Courtesy of The AGgregator, Farm Credit
Today, ag journalists at the National Association of Farm Broadcasting (NAFB) convention in Kansas City, Missouri, are stopping by the Farm Credit booth to interview Mark Jensen and Carl Horne with FCSAmerica and Tanner Ehmke with CoBank, which finances ag exports as well as cooperative and rural infrastructure providers.
Here is a preview of some of the insights and expertise on industry trends, challenges and opportunities you might hear in coming days on regional and national ag broadcasts:
International market forces are dramatically impacting domestic grain producers, says Ehmke, a senior economist.
“So far this year, exports have been excellent, in large part because our major international competitors all faced production issues: Brazil with corn, Europe with wheat and Argentina with soybeans,” Ehmke says. “Looking forward, Argentina, Brazil and Russia are all expected to increase their production over the next few years. With the dollar as strong as it is against their currencies, it will grow difficult to compete on the export front.”
Ehmke points out bright spots domestically: grain elevators benefit from the demand for storage, wheat is working its way into the livestock feed mix and ethanol production is at a record high. According to Ehmke, the challenge for producers will be to recognize and take advantage of rallies, which will be brief. Producers will need to know where their profit point is so they know when to sell their inventory.
Jensen, chief risk officer, points out that Midwest commodity producers are facing high cash rents, high overall costs of production, significant levels of machinery debt and increased living expense. Many producers are well-positioned in terms of cash flow and liquidity, but some who were not as strong financially are bearing more of the brunt of the current market cycle.
“We’re working with our customers individually to help each assess their operation and their financial position today, and how they’ll be positioned over the next few years,” Jensen says. “For those in less favorable positions, we’re helping them figure out how they can reduce costs to a more viable level to weather this cycle.”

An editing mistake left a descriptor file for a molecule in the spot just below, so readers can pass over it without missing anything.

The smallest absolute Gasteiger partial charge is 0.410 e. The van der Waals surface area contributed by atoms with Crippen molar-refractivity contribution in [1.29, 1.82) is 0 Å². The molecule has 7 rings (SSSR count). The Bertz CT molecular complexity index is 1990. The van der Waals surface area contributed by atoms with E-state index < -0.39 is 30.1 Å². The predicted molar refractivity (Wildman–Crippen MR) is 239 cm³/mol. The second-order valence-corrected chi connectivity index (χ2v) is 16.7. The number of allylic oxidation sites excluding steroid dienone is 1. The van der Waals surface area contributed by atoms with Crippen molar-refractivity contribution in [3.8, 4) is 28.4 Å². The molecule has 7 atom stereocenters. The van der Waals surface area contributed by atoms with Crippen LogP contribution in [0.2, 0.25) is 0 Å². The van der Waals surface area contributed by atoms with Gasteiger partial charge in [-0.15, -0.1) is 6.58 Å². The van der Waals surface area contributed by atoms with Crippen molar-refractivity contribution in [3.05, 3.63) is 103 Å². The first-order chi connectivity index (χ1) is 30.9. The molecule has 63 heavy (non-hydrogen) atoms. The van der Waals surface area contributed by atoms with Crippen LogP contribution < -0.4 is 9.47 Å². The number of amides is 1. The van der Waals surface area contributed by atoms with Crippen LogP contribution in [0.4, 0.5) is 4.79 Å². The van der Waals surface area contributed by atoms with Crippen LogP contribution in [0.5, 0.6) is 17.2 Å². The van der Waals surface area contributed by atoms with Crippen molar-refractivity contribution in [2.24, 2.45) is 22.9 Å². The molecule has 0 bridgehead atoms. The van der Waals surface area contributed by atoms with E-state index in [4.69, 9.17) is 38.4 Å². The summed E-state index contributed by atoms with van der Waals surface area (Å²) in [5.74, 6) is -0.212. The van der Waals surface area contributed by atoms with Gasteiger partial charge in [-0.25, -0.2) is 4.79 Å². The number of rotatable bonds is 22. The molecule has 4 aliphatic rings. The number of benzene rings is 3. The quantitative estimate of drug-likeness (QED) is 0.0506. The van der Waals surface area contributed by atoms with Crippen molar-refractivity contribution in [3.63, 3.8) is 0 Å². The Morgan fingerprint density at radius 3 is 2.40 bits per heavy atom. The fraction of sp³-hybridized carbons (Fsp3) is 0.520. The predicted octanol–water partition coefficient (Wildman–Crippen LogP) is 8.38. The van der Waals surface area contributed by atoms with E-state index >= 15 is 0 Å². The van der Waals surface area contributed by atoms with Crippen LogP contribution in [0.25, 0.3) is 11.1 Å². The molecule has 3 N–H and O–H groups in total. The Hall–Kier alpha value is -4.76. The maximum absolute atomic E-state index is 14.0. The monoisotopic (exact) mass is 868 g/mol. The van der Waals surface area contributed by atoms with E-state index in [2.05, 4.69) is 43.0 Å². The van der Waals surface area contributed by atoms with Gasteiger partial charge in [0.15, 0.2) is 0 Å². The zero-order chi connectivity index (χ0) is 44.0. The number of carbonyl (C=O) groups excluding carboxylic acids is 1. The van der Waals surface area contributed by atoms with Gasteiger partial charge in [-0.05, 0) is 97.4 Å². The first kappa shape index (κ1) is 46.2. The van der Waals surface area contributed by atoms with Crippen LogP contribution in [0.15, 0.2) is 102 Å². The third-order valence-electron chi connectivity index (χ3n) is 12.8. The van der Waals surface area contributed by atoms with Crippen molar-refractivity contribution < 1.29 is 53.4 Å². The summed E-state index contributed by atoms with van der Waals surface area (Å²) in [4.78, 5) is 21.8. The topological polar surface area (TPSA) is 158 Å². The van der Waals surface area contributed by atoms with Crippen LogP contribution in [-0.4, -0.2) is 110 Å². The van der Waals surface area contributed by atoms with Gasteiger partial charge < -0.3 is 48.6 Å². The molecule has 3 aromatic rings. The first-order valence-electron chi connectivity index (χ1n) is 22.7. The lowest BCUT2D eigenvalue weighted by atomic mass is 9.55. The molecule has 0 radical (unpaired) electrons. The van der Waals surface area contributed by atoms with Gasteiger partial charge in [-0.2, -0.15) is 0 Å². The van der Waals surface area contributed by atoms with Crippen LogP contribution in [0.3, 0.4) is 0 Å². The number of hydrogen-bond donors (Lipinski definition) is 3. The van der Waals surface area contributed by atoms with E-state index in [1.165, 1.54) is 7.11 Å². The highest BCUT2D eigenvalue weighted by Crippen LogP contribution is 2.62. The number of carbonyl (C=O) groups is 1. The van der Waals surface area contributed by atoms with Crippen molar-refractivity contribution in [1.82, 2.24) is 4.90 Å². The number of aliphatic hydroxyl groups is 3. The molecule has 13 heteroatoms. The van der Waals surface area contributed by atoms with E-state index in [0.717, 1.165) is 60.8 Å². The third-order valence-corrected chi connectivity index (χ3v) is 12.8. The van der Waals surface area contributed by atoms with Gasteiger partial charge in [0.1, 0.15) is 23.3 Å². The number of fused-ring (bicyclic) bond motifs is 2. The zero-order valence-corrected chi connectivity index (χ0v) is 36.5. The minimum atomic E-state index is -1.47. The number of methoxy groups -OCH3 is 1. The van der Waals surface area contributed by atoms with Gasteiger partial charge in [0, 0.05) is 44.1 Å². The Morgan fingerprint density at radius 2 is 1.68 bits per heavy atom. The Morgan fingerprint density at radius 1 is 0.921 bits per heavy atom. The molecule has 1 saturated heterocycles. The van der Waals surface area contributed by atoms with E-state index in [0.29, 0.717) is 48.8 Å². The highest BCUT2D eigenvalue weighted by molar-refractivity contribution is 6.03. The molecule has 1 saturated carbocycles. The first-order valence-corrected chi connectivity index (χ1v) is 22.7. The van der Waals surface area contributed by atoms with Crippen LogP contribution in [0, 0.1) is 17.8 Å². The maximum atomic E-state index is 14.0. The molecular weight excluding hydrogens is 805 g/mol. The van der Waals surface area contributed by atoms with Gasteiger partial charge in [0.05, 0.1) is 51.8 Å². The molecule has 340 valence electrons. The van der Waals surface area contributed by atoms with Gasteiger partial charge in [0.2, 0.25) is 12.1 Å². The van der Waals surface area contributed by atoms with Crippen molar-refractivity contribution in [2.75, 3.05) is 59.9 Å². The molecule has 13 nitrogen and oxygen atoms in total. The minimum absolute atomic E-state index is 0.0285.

One ongoing issue is land values, which trended up for many years but are now seeing a lot of variability, though Jensen expects values to regulate over the next couple of years. Dropping land values can mean lower cash rent costs for producers who lease but can signal hardship for owners. In Iowa, for example, 65 percent of farmland is owned by those older than 65 years and nearing retirement, so the upcoming land transfer will be significant. Such an unprecedented land transfer in sight represents a tremendous opportunity for many.
Some purchasers of the land coming available may well be young, beginning or small farmers. Horne, young, beginning and small program and outreach manager, says that there’s a lot of reason to be optimistic. Even in difficult times like what the grain sector is facing, there is much opportunity for those who are prepared.
“Beginning farmers are actively taking advantage of the vast amount of information available to them in today’s environment, gaining more insight and creating more collaboration,” Horne says. “This means we have producers today who are better prepared than ever to access the information that’s available, sift through it, and find perspectives to help them make better decisions about identifying and capitalizing on new market opportunities.”
Horne recommends that all producers – beginning producers in particular – also build a network of advisors, including their lender, accountant and other producers. Sharing information, asking questions and soliciting opinions on new ideas can help identify opportunities worth pursuing, even in a challenging market environment.